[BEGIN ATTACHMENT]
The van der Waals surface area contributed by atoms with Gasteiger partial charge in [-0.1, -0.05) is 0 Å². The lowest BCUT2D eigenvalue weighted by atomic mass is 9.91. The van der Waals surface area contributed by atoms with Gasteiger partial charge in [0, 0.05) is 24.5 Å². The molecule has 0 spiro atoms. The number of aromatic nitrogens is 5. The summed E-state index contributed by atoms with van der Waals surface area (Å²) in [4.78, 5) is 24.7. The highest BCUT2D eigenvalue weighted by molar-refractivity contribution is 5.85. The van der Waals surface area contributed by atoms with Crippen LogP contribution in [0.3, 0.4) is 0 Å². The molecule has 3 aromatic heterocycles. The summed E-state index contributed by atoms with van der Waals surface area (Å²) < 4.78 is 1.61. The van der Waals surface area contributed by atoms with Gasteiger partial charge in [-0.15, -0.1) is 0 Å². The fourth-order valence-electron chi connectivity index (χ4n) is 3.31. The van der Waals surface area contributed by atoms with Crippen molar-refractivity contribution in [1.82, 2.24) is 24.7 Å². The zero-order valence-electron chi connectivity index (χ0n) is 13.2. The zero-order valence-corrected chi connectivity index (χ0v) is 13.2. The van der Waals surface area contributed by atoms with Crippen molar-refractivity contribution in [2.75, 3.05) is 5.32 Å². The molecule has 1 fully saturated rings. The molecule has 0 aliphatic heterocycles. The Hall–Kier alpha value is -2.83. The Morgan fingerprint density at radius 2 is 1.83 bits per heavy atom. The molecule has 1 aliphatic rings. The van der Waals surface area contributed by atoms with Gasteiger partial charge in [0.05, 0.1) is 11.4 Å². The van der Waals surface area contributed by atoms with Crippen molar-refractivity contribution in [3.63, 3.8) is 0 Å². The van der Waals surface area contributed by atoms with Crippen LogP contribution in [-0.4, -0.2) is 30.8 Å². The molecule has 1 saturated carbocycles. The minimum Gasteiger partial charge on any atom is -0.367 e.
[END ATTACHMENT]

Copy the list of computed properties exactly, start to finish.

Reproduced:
The van der Waals surface area contributed by atoms with Gasteiger partial charge in [-0.1, -0.05) is 0 Å². The lowest BCUT2D eigenvalue weighted by atomic mass is 9.91. The van der Waals surface area contributed by atoms with Gasteiger partial charge in [0, 0.05) is 24.5 Å². The molecule has 0 spiro atoms. The number of aromatic nitrogens is 5. The summed E-state index contributed by atoms with van der Waals surface area (Å²) in [4.78, 5) is 24.7. The highest BCUT2D eigenvalue weighted by molar-refractivity contribution is 5.85. The van der Waals surface area contributed by atoms with Crippen LogP contribution in [0.3, 0.4) is 0 Å². The molecule has 3 aromatic heterocycles. The summed E-state index contributed by atoms with van der Waals surface area (Å²) < 4.78 is 1.61. The van der Waals surface area contributed by atoms with Gasteiger partial charge in [-0.15, -0.1) is 0 Å². The fourth-order valence-electron chi connectivity index (χ4n) is 3.31. The van der Waals surface area contributed by atoms with Crippen molar-refractivity contribution in [1.82, 2.24) is 24.7 Å². The zero-order valence-electron chi connectivity index (χ0n) is 13.2. The zero-order valence-corrected chi connectivity index (χ0v) is 13.2. The van der Waals surface area contributed by atoms with Crippen molar-refractivity contribution in [2.75, 3.05) is 5.32 Å². The molecule has 1 fully saturated rings. The molecule has 0 aliphatic heterocycles. The Hall–Kier alpha value is -2.83. The Morgan fingerprint density at radius 2 is 1.83 bits per heavy atom. The molecule has 1 aliphatic rings. The van der Waals surface area contributed by atoms with Gasteiger partial charge in [0.05, 0.1) is 11.4 Å². The van der Waals surface area contributed by atoms with Crippen molar-refractivity contribution in [3.63, 3.8) is 0 Å². The van der Waals surface area contributed by atoms with Crippen LogP contribution in [-0.4, -0.2) is 30.8 Å². The molecule has 1 saturated carbocycles. The minimum Gasteiger partial charge on any atom is -0.367 e.